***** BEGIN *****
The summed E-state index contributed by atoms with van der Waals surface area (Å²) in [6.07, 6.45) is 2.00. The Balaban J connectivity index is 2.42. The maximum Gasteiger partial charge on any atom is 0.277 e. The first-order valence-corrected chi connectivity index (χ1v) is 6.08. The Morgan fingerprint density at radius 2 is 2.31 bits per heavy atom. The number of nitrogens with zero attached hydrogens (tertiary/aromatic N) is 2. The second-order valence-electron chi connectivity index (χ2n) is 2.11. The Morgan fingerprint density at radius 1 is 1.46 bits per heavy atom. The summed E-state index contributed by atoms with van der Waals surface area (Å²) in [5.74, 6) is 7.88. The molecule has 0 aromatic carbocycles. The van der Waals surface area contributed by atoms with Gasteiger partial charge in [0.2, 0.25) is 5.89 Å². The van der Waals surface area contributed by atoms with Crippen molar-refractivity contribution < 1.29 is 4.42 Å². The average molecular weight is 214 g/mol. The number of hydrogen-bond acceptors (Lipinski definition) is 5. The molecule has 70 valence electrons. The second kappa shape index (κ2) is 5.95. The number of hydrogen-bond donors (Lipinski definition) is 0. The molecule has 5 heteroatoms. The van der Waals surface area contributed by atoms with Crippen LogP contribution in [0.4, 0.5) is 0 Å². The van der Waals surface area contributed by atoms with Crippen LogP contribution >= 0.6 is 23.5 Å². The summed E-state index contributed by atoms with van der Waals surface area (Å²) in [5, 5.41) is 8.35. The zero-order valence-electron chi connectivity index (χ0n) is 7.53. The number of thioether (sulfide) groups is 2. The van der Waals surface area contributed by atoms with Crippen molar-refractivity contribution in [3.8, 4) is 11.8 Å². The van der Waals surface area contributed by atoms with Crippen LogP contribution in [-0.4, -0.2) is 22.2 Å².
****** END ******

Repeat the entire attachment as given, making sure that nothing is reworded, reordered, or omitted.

The summed E-state index contributed by atoms with van der Waals surface area (Å²) in [6.07, 6.45) is 2.00. The Balaban J connectivity index is 2.42. The maximum Gasteiger partial charge on any atom is 0.277 e. The first-order valence-corrected chi connectivity index (χ1v) is 6.08. The Morgan fingerprint density at radius 2 is 2.31 bits per heavy atom. The number of nitrogens with zero attached hydrogens (tertiary/aromatic N) is 2. The second-order valence-electron chi connectivity index (χ2n) is 2.11. The Morgan fingerprint density at radius 1 is 1.46 bits per heavy atom. The summed E-state index contributed by atoms with van der Waals surface area (Å²) in [5.74, 6) is 7.88. The molecule has 0 aromatic carbocycles. The van der Waals surface area contributed by atoms with Gasteiger partial charge in [0.2, 0.25) is 5.89 Å². The van der Waals surface area contributed by atoms with Crippen molar-refractivity contribution < 1.29 is 4.42 Å². The average molecular weight is 214 g/mol. The number of hydrogen-bond acceptors (Lipinski definition) is 5. The molecule has 70 valence electrons. The second kappa shape index (κ2) is 5.95. The number of hydrogen-bond donors (Lipinski definition) is 0. The molecule has 5 heteroatoms. The van der Waals surface area contributed by atoms with Crippen LogP contribution in [0.4, 0.5) is 0 Å². The van der Waals surface area contributed by atoms with Crippen LogP contribution >= 0.6 is 23.5 Å². The summed E-state index contributed by atoms with van der Waals surface area (Å²) in [5, 5.41) is 8.35. The zero-order valence-electron chi connectivity index (χ0n) is 7.53. The number of thioether (sulfide) groups is 2. The van der Waals surface area contributed by atoms with Crippen molar-refractivity contribution in [3.8, 4) is 11.8 Å². The van der Waals surface area contributed by atoms with Crippen LogP contribution in [-0.4, -0.2) is 22.2 Å².